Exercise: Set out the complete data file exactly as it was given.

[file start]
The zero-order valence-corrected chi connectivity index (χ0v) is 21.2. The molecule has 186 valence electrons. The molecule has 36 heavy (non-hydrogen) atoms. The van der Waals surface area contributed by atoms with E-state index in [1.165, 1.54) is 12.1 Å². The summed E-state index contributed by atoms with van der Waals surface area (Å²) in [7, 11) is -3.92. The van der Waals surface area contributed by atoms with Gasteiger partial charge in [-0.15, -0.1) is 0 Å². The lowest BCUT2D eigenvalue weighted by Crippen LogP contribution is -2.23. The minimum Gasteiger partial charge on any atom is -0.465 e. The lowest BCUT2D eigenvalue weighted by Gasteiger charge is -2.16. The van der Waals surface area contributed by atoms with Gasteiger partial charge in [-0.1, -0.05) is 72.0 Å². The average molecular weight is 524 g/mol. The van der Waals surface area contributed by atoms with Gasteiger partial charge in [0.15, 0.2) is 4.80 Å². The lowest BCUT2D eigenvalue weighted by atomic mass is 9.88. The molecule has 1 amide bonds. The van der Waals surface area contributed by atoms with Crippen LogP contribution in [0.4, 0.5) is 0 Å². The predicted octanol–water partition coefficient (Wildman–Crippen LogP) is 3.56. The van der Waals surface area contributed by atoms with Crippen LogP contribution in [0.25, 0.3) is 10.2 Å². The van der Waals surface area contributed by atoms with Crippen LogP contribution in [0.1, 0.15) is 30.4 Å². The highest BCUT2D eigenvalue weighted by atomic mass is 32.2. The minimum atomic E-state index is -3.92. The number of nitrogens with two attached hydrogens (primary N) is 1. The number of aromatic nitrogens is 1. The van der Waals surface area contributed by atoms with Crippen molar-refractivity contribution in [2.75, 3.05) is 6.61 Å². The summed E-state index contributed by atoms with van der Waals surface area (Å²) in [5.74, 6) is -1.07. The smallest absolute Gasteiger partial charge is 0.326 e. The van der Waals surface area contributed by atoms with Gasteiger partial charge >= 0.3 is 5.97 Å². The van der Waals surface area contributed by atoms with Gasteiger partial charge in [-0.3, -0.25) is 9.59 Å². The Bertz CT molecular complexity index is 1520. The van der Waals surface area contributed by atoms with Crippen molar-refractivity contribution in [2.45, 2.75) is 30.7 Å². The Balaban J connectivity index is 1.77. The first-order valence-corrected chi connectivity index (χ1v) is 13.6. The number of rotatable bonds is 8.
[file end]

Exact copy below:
The zero-order valence-corrected chi connectivity index (χ0v) is 21.2. The molecule has 186 valence electrons. The molecule has 36 heavy (non-hydrogen) atoms. The van der Waals surface area contributed by atoms with E-state index in [1.165, 1.54) is 12.1 Å². The summed E-state index contributed by atoms with van der Waals surface area (Å²) in [7, 11) is -3.92. The van der Waals surface area contributed by atoms with Gasteiger partial charge in [-0.15, -0.1) is 0 Å². The lowest BCUT2D eigenvalue weighted by Crippen LogP contribution is -2.23. The minimum Gasteiger partial charge on any atom is -0.465 e. The lowest BCUT2D eigenvalue weighted by Gasteiger charge is -2.16. The van der Waals surface area contributed by atoms with Gasteiger partial charge in [-0.1, -0.05) is 72.0 Å². The average molecular weight is 524 g/mol. The van der Waals surface area contributed by atoms with Gasteiger partial charge in [0.15, 0.2) is 4.80 Å². The lowest BCUT2D eigenvalue weighted by atomic mass is 9.88. The molecule has 1 amide bonds. The van der Waals surface area contributed by atoms with Crippen LogP contribution in [0.4, 0.5) is 0 Å². The predicted octanol–water partition coefficient (Wildman–Crippen LogP) is 3.56. The van der Waals surface area contributed by atoms with Crippen LogP contribution in [0.25, 0.3) is 10.2 Å². The van der Waals surface area contributed by atoms with Crippen LogP contribution in [0.1, 0.15) is 30.4 Å². The highest BCUT2D eigenvalue weighted by atomic mass is 32.2. The minimum atomic E-state index is -3.92. The number of nitrogens with two attached hydrogens (primary N) is 1. The number of aromatic nitrogens is 1. The van der Waals surface area contributed by atoms with Crippen molar-refractivity contribution in [2.75, 3.05) is 6.61 Å². The summed E-state index contributed by atoms with van der Waals surface area (Å²) in [5.74, 6) is -1.07. The smallest absolute Gasteiger partial charge is 0.326 e. The van der Waals surface area contributed by atoms with Gasteiger partial charge >= 0.3 is 5.97 Å². The van der Waals surface area contributed by atoms with Gasteiger partial charge in [-0.3, -0.25) is 9.59 Å². The Bertz CT molecular complexity index is 1520. The van der Waals surface area contributed by atoms with Crippen molar-refractivity contribution in [2.45, 2.75) is 30.7 Å². The Balaban J connectivity index is 1.77. The first-order valence-corrected chi connectivity index (χ1v) is 13.6. The number of rotatable bonds is 8.